Hornfischer successfully mixes theater campaign level analysis with a meticulous reconstruction of the seven major sea battles of the Guadalcanal campaign, from the disasterous Battle of Savo Island in August 1942 to the final Battle of Tassafaronga in late November 1942. Along the way, he details the struggle of the US Navy, from the deck level to the command bridge, to adapt to battle with insufficient resources and training. Hornfischer includes many insights into the unforgiving internal politics of the US Navy.

It is telling of the importance of the naval campaign at Guadalcanal that more sailors died at sea than marines ashore. It is also revealing of the narrow victory that US tonnage losses at sea were greater than those of the Japanese. Hornfischer's narrative suggests that many of the naval battles were at best tactical draws, whose combined effect was however to save the beachhead ashore.

"Nepture's Inferno" is an informative and readable account, and very highly recommended to students of the Second World War and especially of the role of the US Navy in the Pacific.
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on March 14, 2011
I served in the Marines in WWII. We were stationed on Guadalcanal for nearly eighteen months, made four amphibious landings from Guadal. We of course knew about the tremendous Naval actions that took place in the Slot and off Savo Island but the book, Neptune's Inferno, truly clarified many questions we had about the specifics and brutal details of those battles. I don't think my fellow Marines, who served there during those important times so very long ago, fully realized the extent of the casualties and horrors that Naval personnel suffered during those battles so very soon after the Pearl Harbor attack!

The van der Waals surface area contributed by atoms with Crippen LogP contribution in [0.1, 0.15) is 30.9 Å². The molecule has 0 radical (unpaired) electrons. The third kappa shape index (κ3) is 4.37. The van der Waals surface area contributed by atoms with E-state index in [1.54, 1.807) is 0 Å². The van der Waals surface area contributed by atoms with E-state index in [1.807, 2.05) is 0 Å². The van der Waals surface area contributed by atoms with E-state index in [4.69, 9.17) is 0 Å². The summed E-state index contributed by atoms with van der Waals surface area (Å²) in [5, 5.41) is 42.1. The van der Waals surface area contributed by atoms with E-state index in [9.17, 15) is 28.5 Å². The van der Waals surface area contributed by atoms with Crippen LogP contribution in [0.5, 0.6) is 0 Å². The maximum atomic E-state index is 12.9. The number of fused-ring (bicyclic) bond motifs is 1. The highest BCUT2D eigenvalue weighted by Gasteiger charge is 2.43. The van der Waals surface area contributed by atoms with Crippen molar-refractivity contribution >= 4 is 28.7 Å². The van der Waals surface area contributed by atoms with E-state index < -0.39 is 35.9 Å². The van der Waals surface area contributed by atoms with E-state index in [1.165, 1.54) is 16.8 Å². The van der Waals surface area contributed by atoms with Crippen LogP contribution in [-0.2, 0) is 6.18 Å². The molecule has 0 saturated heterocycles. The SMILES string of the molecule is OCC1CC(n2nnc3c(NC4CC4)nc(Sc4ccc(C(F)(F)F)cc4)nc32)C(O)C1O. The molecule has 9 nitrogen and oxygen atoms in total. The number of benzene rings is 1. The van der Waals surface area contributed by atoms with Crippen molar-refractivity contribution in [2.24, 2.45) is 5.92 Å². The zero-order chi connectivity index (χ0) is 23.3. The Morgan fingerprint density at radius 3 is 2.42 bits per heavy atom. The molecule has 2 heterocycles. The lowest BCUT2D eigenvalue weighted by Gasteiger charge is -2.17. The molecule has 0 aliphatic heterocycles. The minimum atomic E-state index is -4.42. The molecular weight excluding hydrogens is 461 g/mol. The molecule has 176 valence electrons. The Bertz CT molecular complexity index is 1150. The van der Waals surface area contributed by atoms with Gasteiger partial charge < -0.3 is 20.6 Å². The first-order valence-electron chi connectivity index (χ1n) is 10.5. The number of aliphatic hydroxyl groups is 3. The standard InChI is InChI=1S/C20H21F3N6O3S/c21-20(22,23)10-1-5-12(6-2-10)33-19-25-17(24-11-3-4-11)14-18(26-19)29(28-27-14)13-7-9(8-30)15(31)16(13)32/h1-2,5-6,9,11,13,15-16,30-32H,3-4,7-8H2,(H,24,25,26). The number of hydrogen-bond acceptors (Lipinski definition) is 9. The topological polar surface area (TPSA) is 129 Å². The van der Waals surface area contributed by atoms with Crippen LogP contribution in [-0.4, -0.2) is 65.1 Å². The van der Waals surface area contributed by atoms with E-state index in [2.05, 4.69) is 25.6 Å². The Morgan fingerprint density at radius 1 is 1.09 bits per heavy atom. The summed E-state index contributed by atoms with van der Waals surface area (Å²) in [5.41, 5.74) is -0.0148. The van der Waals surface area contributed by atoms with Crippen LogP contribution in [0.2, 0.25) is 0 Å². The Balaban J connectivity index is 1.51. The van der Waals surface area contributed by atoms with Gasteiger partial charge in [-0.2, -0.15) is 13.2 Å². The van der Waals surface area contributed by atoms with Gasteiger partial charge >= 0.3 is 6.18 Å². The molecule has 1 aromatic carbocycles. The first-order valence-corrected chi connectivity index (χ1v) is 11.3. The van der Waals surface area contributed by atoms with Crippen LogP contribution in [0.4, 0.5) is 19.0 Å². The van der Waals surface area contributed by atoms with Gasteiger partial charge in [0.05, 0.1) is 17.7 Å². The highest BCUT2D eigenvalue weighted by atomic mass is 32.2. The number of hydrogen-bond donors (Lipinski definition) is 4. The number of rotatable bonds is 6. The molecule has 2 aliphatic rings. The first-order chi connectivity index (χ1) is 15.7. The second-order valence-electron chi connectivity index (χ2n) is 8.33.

The author and his book have given me a well documented picture of the Navy's vital role in the actions that took place in Iron Bottom Bay. Added to my personal reflections about the Marine actions taking place on the beaches of "Guadal" I found the book a valuable addition to my personal library detailing this important period during America's struggle against the Japanese War Machine in the early days of WWII in the South Pacific Theater.

Respectfully,
Frank W. Comstock, former Captain, USMC, 015135
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on December 16, 2011
As a former Naval officer, I read this book with incredible fascination. In retrospect we all know that the US won the Pacific war, but reading about how the Admirals from Halsey to Nimitz had to make command decisions based on limited intelligence, resource constraints such as fuel oil and tankers, and indecision of the commanders at sea make this a tremendous read. As a submariner, I was always taught to trust your indications, and in this book it was obvious that when the commanders failed to take action on information such as radar targets, the consequences could be dire.
I highly recommend this book for anyone who is interested in World War II, leadership, or the Navy in general.
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VINE VOICEon January 17, 2011